Loaded with magnesium, potassium, antioxidants and protein, it is a powerhouse of essential nutrients. This gem is a perfect post-workout smoothie or even a delicious breakfast-on-the-move. It is also a secret weapon in the war on picky eaters – I defy any child (or adult) opposed to spinach to turn down this indulgent shake!

Cocoa powder makes this smoothie. Not just for the chocolately flavour, or because it provides a ‘cover’ for the raw spinach, but because cocoa is absolutely loaded with magnesium and zinc – critical minerals for good health.

Baby spinach brings a little more magnesium to the party, along with a fibre, B vitamins and the antioxidants vitamins C, A and E. These lovely little leaves get blended into a chocolatey swirl, leaving no trace of their green goodness to the naked eye.

The frozen banana in this recipe provides the sweet and cold ice cream consistency (alongside a potassium boost) that allows this shake stand proudly alongside it’s dairy-based comrades.

For a final flourish, the tablespoon of almond butter provides a protein hit which will keep your blood sugar balanced (and provide yet more magnesium and vitamin E). Cashew or peanut butter would also work as substitutes.

Ingredients (makes one large shake)

  • 1 frozen banana*
  • 2 handfuls baby spinach
  • 1-2 tablespoons cocoa powder (I prefer Green & Black’s)
  • 2 cups filtered water (or nut milk)
  • 1 tablespoon almond butter
  • pinch of cinnamon (optional)

Place all the ingredients into a blender and blend until smooth. You  may want to adjust the liquid to your desired consistency. Enjoy!

Choc Spin 1

* I keep a stash of sliced, frozen bananas in the freezer. Make sure to use bananas that are quite ripe.




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Chia 1

Something to Chia about?

The word ‘superfood’ gets bandied about fairly easily and usually heralds the entrance of an obscure food substance from a remote part of the world that we now must eat to be healthy! I have always been a bit adverse to this way of approaching healthy eating.

For starters, I firmly believe that a healthy diet is one that includes a variety of fresh products, ideally as close to locally sourced as possible. The fact of the matter is, a lot of the in-vogue ‘superfoods’ touted by the media  don’t actually offer anything superior to the foods we have access to on a daily basis.

Chia 1

Whole organic chia seeds

So, given the above, why am I writing about chia seeds? Well, my initial reluctance to use them stemmed from the fact that they are grown and shipped in from South America. That’s a lot of food miles and I wasn’t sure that more local products couldn’t provide the same nutritional benefits that these little black seeds could. However, over the last 6 months, I’ve looking into chia a little more closely.  Yes, the seeds are flown a long way and yes, for the most part you can get the same balance of nutrients from other food sources. But what chia provides is a super-boost of nutrients that very few foods contain in one package. Here are the facts about chia seeds:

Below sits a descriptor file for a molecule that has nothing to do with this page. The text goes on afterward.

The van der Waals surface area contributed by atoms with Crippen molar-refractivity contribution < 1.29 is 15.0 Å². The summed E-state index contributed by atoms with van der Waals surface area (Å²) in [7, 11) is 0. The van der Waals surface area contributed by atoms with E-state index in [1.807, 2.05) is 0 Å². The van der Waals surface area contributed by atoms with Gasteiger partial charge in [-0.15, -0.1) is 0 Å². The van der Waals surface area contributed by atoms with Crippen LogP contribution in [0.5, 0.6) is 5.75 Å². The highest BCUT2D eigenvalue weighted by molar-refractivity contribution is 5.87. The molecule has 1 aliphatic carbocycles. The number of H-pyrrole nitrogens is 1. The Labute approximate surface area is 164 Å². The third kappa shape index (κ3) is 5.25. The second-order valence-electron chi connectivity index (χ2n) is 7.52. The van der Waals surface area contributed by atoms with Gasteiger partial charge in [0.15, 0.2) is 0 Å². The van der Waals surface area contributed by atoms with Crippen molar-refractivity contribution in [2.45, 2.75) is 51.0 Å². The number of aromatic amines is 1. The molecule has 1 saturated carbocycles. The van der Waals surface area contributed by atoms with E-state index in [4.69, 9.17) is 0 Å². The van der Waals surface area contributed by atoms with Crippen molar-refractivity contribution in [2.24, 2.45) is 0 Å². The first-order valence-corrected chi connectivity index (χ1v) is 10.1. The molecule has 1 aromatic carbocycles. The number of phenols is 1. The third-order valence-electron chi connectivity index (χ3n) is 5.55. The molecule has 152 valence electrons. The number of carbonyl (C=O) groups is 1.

1. Chia seeds offer a complete source of protein. That means they have all essential amino acids – very few plant sources can boast the full amino acid spectrum. This makes chia a very good source of protein for vegans, vegetarians and those looking to lower their reliance on meat and dairy products.
  2. They are an amazing source of calcium. Just 28g of chia seeds will give you 18% of your RDA. They are also excellent source of zinc, phosphorus and manganese.
  3. Chia seeds are full of fibre. Again, just 28g will give you 42% of your daily fibre needs! Fibre is brilliant for regulating blood sugar levels, detoxifying the system and keeping your heart healthy.
  4. They provide over five times more omega 3 fatty acids than salmon. Another win for vegetarians and vegans! These tiny little seeds are an omega 3 powerhouse. Omega 3 is a vital nutrient often missing from modern diets, but is essential for good hormone regulation, brain development and is highly anti-inflammatory.
  5. Chia seeds are versatile. I have used them in a number of recipes to great success – breads, smoothies, porridge, muesli and cookies. For vegans or those allergic to eggs, ground chia seeds can also be soaked with water and used as an egg substitute for baking.

So, you can see why I’ve been converted to a chia champion! I find that chia seeds are a wonderful addition to a healthy diet. If you haven’t tried chia seeds before, here is something I whipped up this morning that can get you started.

Refreshing Chia Berry Boost Smoothie (makes 2 large smoothies)Chia Berry Smoothie Ingredients:

  • 2 tablespoons chia seeds
  • 1 tablespoon organic oat flakes
  • 1 cup filtered water
  • 1 cup nut milk (or coconut water or filtered water)
  • 1.5 cups frozen berries
  • 6-7 mint leaves, roughly torn
  • 2 big handfuls baby spinach



  1. Mix the chia seeds and oats in a bowl with the cup of water. Allow to sit for 15 minutes.
  2. Once the chia seeds and oats are soaked (and the chia seeds have swollen), add all the ingredients into the blender (spinach leaves first) and blend until smooth.

This smoothie provides an awesome nutrient boost – a great way to start the day or a recovery smoothie after exercising. The mix of ingredients gives a vitamin, mineral, fibre and antioxidant boost that is delicious and refreshing. Enjoy!